Tuesday, June 25, 2019

The reductive seduction of writing opeds

As a disclaimer, the heading is not mine and is borrowed from this article and rephrased.

A new government has taken charge in India. Predictably newspapers are full of opeds by enthusiastic commentators giving ideas to the government. The following issues/ideas would make up the majority of such opeds.  
Economic growth is flagging and India needs to initiate policies that can kickstart private investments. The stalled projects should be de-clogged and the investment cycle revived. Environmental clearances and land acquisition inordinately delay infrastructure projects, and there should be a mechanism to expedite them. The NPAs of the banks should be expeditiously resolved and credit flows restored. 
India should increase manufacturing's share of GDP. India needs to create productive jobs. Government should get out of the way and unlock private entrepreneurship. India should dramatically enhance the ease of doing business. The case disposal rates in Indian courts are abysmal and should be significantly increased.  
India should increase its tax to GDP ratio. India needs to raise its public health care spending from 1.1% of GDP to 4%. India should increase its Gross Fixed Capital Formation from 28% of GDP to 35-40%. India should have a GST with just one or two slabs. 
Unaffordable housing threatens to strangle urban growth, and we need policies that can make housing affordable. Traffic congestion is choking our cities and should be addressed on priority. The air quality in Indian cities are among the worst, and it needs to addressed on war-footing. India needs to improve state capacity.
India needs to deregulate its agriculture sector and effectively implement the APMC Act and e-NAM. Student learning outcomes are abysmal in India and the country needs to improve it. Students passing out of colleges are unemployable and we need to address this. The primary health care system is broken and it is an imperative that it is fixed. Open defecation and manual scavenging are scourges, and they need to be eliminated. 
There are two reasons to be weighing in on a public debate on an issue through opeds. One, to highlight and raise the salience of an under-appreciated problem, and/or to outline its contributory factors. Two, to communicate a particular solution or path to addressing the problem.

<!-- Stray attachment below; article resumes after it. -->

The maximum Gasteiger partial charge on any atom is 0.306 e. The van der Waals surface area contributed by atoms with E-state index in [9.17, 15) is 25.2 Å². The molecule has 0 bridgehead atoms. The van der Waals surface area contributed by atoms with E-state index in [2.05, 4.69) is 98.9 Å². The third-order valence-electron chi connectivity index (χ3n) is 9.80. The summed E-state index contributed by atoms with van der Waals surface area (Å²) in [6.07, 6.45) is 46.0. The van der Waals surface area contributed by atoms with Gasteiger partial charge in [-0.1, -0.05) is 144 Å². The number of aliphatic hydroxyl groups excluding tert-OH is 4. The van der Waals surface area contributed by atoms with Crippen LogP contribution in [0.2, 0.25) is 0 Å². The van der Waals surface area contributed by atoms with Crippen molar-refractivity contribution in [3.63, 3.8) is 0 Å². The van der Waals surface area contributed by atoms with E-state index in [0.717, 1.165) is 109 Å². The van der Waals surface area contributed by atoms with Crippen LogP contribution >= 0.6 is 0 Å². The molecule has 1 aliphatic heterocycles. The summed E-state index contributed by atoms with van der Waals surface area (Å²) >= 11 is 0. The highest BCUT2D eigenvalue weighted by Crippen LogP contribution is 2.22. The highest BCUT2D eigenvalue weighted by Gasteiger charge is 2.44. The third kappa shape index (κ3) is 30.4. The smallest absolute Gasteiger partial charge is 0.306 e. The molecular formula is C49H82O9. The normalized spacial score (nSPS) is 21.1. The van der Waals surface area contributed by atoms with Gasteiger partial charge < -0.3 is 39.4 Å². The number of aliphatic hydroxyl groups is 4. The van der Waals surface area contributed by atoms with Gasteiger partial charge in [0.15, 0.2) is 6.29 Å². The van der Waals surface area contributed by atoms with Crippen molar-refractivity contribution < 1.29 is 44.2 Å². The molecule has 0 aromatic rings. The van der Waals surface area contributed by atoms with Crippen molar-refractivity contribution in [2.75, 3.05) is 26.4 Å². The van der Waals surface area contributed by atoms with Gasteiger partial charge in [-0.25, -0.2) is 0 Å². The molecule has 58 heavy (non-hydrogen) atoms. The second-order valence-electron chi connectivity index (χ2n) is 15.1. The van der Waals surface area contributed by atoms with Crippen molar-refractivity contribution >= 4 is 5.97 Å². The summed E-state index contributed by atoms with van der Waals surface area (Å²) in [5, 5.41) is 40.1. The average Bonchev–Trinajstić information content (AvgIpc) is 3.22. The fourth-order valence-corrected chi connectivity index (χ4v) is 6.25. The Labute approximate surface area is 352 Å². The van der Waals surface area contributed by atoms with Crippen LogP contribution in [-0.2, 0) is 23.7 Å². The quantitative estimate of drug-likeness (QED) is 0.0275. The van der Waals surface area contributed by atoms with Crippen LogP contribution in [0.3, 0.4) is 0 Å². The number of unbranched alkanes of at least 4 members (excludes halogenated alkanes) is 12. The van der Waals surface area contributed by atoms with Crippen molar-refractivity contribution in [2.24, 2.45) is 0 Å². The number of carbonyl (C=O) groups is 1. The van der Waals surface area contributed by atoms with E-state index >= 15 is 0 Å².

If you examine each of the above, they squarely belong to the first category. This poses a problem because, none of these issues are today matters disputed by politicians or policy makers (but undoubtedly they would have been so some time back). In other words, they are not being addressed or not have been resolved not for lack of awareness or even interest. In fact, I cannot think of too many Ministries/officials who would dispute any of these and not consider them priorities for action.

The real problem is not the 'what', but the 'how'. And the 'how' is very hard and there are too few commentators with anything meaningful to say on the 'how. 

Jean Claude Juncker famously said about politicians, 
We know what to do, but we don't know how to get re-elected after having done it.
Rephrasing it slightly for bureaucrats, I would say,
We know what to do, but we don't know how to get it done.
Outsiders are frustrated at governments for not acting on these issues. One of the ways they channel their anger is by writing opeds that largely focus on reiterating the problem, the 'what'. They feel they have said something on the problem. Unfortunately, these mean for little, except fulfilling the commentators' psychological satisfaction at having expressed his/her view on a public forum. Worse, they can become boring and, in case of commentators with a reputation and therefore likely to easily find a pulpit in the mainstream newspapers, it can end up crowding out less reputed others with more relevant ideas to present. 

Even if some commentators venture beyond stating the problem, most often they end up suggesting solutions that are so conceptual or macro-level as to be impractical and not actionable or reflect dogmatic ideological preferences. Housing can be made affordable by increasing the stock of such housing. Traffic congestion can be addressed by good master plans and (something called) Transit Oriented Development (TOD). Agriculture productivity can be increased by investing in irrigation and deregulating the sector. Everything from NPA problem of banks to electricity distribution losses can be addressed by privatisation. Or state capacity can be improved by lateral entry. 

Public commentators who seek to move the needle on a major public issue need to realise that they can be influential only if they move beyond 'how' and engage seriously with the 'what'. Relevant, practical, and actionable (the trinity of fiscally supportable, politically acceptable, and bureaucratically feasible) suggestions are what would be valuable and contribute to moving the needle. The rest is all catharsis.

So, a very gentle unsolicited advice to outsiders trying to influence governments. Get beyond the 'what'. Tell governments "how" to do that "what"?

No comments: